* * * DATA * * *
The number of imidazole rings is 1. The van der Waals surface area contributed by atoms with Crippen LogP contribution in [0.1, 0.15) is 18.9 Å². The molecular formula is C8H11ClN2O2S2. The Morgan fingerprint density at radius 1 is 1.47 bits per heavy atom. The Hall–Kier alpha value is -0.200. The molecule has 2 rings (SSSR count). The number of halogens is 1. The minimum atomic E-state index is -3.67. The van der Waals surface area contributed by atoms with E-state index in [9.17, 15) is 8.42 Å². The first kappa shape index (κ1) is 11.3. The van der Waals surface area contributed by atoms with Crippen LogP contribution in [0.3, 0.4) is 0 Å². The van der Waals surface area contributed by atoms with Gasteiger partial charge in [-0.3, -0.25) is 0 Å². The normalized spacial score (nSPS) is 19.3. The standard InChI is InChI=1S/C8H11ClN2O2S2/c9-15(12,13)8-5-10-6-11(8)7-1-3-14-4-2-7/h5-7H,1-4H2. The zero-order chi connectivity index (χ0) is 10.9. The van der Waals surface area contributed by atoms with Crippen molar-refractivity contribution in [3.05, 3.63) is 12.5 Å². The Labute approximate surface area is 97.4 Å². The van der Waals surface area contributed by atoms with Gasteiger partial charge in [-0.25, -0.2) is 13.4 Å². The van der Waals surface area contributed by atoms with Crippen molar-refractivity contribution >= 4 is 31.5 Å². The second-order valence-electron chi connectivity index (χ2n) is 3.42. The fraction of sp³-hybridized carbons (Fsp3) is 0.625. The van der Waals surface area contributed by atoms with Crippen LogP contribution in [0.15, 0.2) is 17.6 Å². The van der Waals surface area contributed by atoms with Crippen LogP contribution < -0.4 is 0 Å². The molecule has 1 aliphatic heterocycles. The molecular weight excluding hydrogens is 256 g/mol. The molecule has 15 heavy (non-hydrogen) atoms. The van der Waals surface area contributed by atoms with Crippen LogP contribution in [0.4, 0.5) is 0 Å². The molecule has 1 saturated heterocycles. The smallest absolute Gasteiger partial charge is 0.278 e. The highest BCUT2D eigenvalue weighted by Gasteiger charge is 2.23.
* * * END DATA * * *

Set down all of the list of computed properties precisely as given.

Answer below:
The number of imidazole rings is 1. The van der Waals surface area contributed by atoms with Crippen LogP contribution in [0.1, 0.15) is 18.9 Å². The molecular formula is C8H11ClN2O2S2. The Morgan fingerprint density at radius 1 is 1.47 bits per heavy atom. The Hall–Kier alpha value is -0.200. The molecule has 2 rings (SSSR count). The number of halogens is 1. The minimum atomic E-state index is -3.67. The van der Waals surface area contributed by atoms with E-state index in [9.17, 15) is 8.42 Å². The first kappa shape index (κ1) is 11.3. The van der Waals surface area contributed by atoms with Crippen LogP contribution in [0.3, 0.4) is 0 Å². The van der Waals surface area contributed by atoms with Gasteiger partial charge in [-0.3, -0.25) is 0 Å². The normalized spacial score (nSPS) is 19.3. The standard InChI is InChI=1S/C8H11ClN2O2S2/c9-15(12,13)8-5-10-6-11(8)7-1-3-14-4-2-7/h5-7H,1-4H2. The zero-order chi connectivity index (χ0) is 10.9. The van der Waals surface area contributed by atoms with Crippen molar-refractivity contribution in [3.05, 3.63) is 12.5 Å². The Labute approximate surface area is 97.4 Å². The van der Waals surface area contributed by atoms with Gasteiger partial charge in [-0.25, -0.2) is 13.4 Å². The van der Waals surface area contributed by atoms with Crippen molar-refractivity contribution >= 4 is 31.5 Å². The second-order valence-electron chi connectivity index (χ2n) is 3.42. The fraction of sp³-hybridized carbons (Fsp3) is 0.625. The van der Waals surface area contributed by atoms with Crippen LogP contribution in [0.15, 0.2) is 17.6 Å². The van der Waals surface area contributed by atoms with Crippen LogP contribution < -0.4 is 0 Å². The molecule has 1 aliphatic heterocycles. The molecular weight excluding hydrogens is 256 g/mol. The molecule has 15 heavy (non-hydrogen) atoms. The van der Waals surface area contributed by atoms with Crippen LogP contribution in [0.4, 0.5) is 0 Å². The molecule has 1 saturated heterocycles. The smallest absolute Gasteiger partial charge is 0.278 e. The highest BCUT2D eigenvalue weighted by Gasteiger charge is 2.23.